COLDSTREAM is gearing up for its annual Civic Week and at the same time the town’s Gallery is getting ready to celebrate the work of one of Berwickshire’s best known artists.
It’s not been an easy year for Duns’ Lida Hadtrick following the death of her mother but she has found comfort in her art and although living in the Lammermuir Hills where she is blessed with plenty of breathtaking views it is the words of a poet that have proved particularly inspiring.
Lida, who is exhibiting in Coldstream Gallery for the third time, told ‘The Berwickshire News’: “I am known for my landscapes but I have included a few watercolours in the new exhibition.
“I lost my mother last year and following her death I’ve fallen in love with the work of one of the poets she was a big fan of. The poet is Gerard Manly Hopkins and it’s his descriptions of nature that really draw me in. He has such a great insight and the enormous vibrancy of his vocabulary is very inspiring.
“His words are so vivid that you can see in your mind’s eye a summer afternoon or an autumn morning; you can also get a feel for the movement and shape. I have produced a number of pieces based purely on his words.”
But that’s not to say that the Berwickshire scenery still doesn’t have a massive influence on Lida’s work.
“I’m still walking the moors,” she continued. “I’m continuing my project which is based around ‘the countryside and me’.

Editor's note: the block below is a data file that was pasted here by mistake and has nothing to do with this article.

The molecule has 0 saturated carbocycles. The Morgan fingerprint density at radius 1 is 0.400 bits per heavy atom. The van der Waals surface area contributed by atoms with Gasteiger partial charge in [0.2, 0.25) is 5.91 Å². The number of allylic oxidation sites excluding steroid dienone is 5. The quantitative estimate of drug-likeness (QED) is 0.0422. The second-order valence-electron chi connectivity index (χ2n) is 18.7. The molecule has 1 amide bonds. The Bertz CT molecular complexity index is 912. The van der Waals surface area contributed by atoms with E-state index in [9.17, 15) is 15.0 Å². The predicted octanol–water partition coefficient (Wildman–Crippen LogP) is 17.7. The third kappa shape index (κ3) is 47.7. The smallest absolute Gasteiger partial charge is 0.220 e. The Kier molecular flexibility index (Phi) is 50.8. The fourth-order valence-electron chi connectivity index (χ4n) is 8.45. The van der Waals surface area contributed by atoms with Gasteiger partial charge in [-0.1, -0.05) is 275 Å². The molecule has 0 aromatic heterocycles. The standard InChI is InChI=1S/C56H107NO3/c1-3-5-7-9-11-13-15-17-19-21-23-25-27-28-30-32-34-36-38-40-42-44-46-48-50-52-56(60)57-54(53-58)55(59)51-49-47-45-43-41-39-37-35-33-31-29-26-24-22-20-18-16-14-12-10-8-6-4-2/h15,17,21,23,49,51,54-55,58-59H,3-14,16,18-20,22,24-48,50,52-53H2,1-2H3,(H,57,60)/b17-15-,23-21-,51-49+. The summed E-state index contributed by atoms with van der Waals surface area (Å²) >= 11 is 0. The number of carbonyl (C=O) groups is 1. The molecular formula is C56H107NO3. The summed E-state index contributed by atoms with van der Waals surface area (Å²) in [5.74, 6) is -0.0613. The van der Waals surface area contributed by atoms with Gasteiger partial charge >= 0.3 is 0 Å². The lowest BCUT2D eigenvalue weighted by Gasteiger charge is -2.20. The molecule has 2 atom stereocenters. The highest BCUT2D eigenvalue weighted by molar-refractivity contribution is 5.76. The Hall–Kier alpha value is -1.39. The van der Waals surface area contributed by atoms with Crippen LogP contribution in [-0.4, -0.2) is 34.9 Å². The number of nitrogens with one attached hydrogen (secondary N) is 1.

“Places can change dramatically due to weather conditions and the time of day. I can be painting something that I’ve seen lots of times but then suddenly it’s not so familiar but this helps you gain a better understanding of nature.
“I can be sitting on my stool and feel like I’ve been somewhere before but then different shapes will emerge.”
Lida and her husband live on the road to Longformacus but her craft has led her to venture further afield.
“I’ve gone right into the hills where they dip down to Gifford,” she added.
“The sculpture of the hills and the shapes are repeated at Bass Rock, North Berwick Law and Priest Law. Although fantastic, the views on my doorstep are too panoramic in some ways.
“As well as studying the landscape, I absoloutely love painting trees and I can often be found in the woods at Abbey St Bathans as there are so many to paint there.”
But it’s not just nature that Lida likes to capture, she is also a big fan of drawing people and she admitted that their features can change just as quickly.
“I love to paint my family everytime they come round and they seem to look different every time I see them.
“Because I know them so well and love them so much I like to bring out their expressions even more. It’s my husband I feel sorry for; he is my experimental model, I’m forever drawing his hands and feet!”
When she’s not scouring the hills or woods for inspiration, Lida spends a lot of time in a studio at the end of her garden and she said that anyone who’s serious about art needs to have somewhere they can immerse themselves in their work.
She explained: “Life is very busy for me just now but I always find time to go into the studio and spent some time drawing or painting. It’s a converted greenhouse so it’s beautifully sunny, particularly at this time of year.
“Every artist has to have a studio as you need somewhere you can put all your books, cuttings and collages and somewhere you can make a mess.
“It’s also good to have everything in the one place as it means that you can lock it all away and walk away when necessary too.”
Lida’s exhibition at Coldstream Gallery will run from Tuesday, August 9 to Saturday, August 27.
The gallery in the trown’s High Street is open Tuesday-Saturday from 10am-4pm.